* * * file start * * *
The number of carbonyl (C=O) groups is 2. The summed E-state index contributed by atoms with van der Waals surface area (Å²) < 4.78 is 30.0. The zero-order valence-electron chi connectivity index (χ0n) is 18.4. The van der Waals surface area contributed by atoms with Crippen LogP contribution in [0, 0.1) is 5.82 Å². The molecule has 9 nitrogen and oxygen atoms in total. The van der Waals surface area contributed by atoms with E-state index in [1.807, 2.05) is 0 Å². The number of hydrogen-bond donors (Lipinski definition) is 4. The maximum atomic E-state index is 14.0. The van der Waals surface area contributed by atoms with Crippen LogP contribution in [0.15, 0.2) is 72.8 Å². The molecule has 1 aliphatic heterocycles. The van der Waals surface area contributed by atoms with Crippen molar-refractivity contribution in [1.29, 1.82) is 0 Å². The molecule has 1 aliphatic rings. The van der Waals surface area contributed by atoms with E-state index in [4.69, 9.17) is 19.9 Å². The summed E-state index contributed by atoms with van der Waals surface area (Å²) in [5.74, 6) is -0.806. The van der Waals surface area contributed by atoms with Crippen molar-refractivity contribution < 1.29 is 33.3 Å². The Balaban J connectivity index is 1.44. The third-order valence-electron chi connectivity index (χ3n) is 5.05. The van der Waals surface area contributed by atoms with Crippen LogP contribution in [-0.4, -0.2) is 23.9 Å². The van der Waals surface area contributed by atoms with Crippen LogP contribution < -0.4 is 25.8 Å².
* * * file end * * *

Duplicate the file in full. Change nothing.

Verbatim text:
The number of carbonyl (C=O) groups is 2. The summed E-state index contributed by atoms with van der Waals surface area (Å²) < 4.78 is 30.0. The zero-order valence-electron chi connectivity index (χ0n) is 18.4. The van der Waals surface area contributed by atoms with Crippen LogP contribution in [0, 0.1) is 5.82 Å². The molecule has 9 nitrogen and oxygen atoms in total. The van der Waals surface area contributed by atoms with E-state index in [1.807, 2.05) is 0 Å². The number of hydrogen-bond donors (Lipinski definition) is 4. The maximum atomic E-state index is 14.0. The van der Waals surface area contributed by atoms with Crippen LogP contribution in [0.15, 0.2) is 72.8 Å². The molecule has 1 aliphatic heterocycles. The van der Waals surface area contributed by atoms with Crippen molar-refractivity contribution in [1.29, 1.82) is 0 Å². The molecule has 1 aliphatic rings. The van der Waals surface area contributed by atoms with E-state index in [4.69, 9.17) is 19.9 Å². The summed E-state index contributed by atoms with van der Waals surface area (Å²) in [5.74, 6) is -0.806. The van der Waals surface area contributed by atoms with Crippen molar-refractivity contribution < 1.29 is 33.3 Å². The Balaban J connectivity index is 1.44. The third-order valence-electron chi connectivity index (χ3n) is 5.05. The van der Waals surface area contributed by atoms with Crippen LogP contribution in [-0.4, -0.2) is 23.9 Å². The van der Waals surface area contributed by atoms with Crippen LogP contribution < -0.4 is 25.8 Å².